B-1 cell protective role in murine primary Mycobacterium bovis bacillus Calmette-Guerin infection

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2010-12-01
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Russo, Ricardo T.
Mariano, Mario [UNIFESP]
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B-1 cells were first described in the early 1980s and are distinct from conventional B lymphocytes in respect to phenotype, morphology, ontogeny, tissular distribution and function. Although many years have been past since their description, B-1 cells role within the immune system is still unclear. Years ago, our lab demonstrated that B-1 cells were able to differentiate into macrophage-like mononuclear phagocytes that could migrate to the acute inflammatory focus induced by a foreign body in vivo. We also showed that B-1 cells were pivotal for the formation of foreign-body giant cells. Studies using B-1-cell-defiecient mice (Xid mice), suggested B-1 cells have a participation in immune responses to infections. This led us to investigate whether B-1 cells would also have a participation in a model of infection-generated chronic inflammation. Using Xid mice and adoptive transfer of cultured B-1 cells, we investigated the influence of these cells on some of the immune events triggered by Mycobacterium bovis bacillus Calmette-Guerin (BCG) infection in mice. We found that B-1 cells are present in the BCG-induced pulmonary lesions and can migrate from peritoneal cavity to the infected lung, modulate the histological pattern of the inflammation, influence the influx of other cells to the infected lung and favor the resistance to the mycobacteria. Altogether, our results demonstrate that peritoneal B-1 cells play a key role in the inflammatory reaction to BCG, clarifying a new aspect of the biology of these versatile cells. (C) 2010 Elsevier GmbH. All rights reserved.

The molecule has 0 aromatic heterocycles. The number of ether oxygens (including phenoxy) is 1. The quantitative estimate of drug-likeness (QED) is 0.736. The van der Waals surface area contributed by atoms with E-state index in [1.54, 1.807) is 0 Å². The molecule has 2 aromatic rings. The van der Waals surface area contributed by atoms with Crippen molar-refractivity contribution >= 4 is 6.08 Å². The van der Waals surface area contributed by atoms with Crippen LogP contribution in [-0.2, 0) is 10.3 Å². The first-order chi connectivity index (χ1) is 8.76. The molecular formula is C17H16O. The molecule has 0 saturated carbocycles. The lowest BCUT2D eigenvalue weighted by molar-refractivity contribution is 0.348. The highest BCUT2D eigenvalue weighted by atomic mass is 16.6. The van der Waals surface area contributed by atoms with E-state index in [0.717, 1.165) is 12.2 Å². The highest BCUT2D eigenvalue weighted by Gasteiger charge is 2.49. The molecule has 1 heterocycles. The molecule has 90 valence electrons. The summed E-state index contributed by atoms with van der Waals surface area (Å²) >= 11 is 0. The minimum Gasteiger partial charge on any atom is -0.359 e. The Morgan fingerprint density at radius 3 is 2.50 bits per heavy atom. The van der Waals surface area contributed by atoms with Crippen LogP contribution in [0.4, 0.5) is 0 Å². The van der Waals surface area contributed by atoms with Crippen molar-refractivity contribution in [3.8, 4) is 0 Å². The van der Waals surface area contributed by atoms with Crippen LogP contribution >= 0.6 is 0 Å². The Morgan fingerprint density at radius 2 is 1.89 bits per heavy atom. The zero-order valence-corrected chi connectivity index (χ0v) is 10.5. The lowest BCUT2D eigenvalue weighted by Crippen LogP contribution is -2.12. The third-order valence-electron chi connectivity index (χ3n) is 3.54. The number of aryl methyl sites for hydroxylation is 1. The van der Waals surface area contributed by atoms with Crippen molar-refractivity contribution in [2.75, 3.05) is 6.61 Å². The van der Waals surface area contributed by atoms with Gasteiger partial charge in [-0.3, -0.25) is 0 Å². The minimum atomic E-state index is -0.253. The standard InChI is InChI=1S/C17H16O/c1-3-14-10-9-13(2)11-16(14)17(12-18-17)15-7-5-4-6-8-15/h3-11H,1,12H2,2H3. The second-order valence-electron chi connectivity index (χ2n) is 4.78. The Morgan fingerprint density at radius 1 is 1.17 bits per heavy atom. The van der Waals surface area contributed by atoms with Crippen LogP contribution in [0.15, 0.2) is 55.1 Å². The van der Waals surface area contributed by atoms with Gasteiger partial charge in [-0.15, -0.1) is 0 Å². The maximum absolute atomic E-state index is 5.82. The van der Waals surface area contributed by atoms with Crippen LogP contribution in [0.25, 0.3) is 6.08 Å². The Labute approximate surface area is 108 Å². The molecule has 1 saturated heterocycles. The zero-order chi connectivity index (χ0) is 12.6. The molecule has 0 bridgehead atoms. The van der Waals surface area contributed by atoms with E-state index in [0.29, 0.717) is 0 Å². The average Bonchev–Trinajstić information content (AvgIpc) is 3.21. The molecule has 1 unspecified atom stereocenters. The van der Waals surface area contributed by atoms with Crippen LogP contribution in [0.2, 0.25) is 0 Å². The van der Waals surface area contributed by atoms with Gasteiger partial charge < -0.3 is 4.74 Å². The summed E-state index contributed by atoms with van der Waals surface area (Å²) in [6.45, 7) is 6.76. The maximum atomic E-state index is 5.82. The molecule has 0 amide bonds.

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Immunobiology. Jena: Elsevier Gmbh, Urban & Fischer Verlag, v. 215, n. 12, p. 1005-1014, 2010.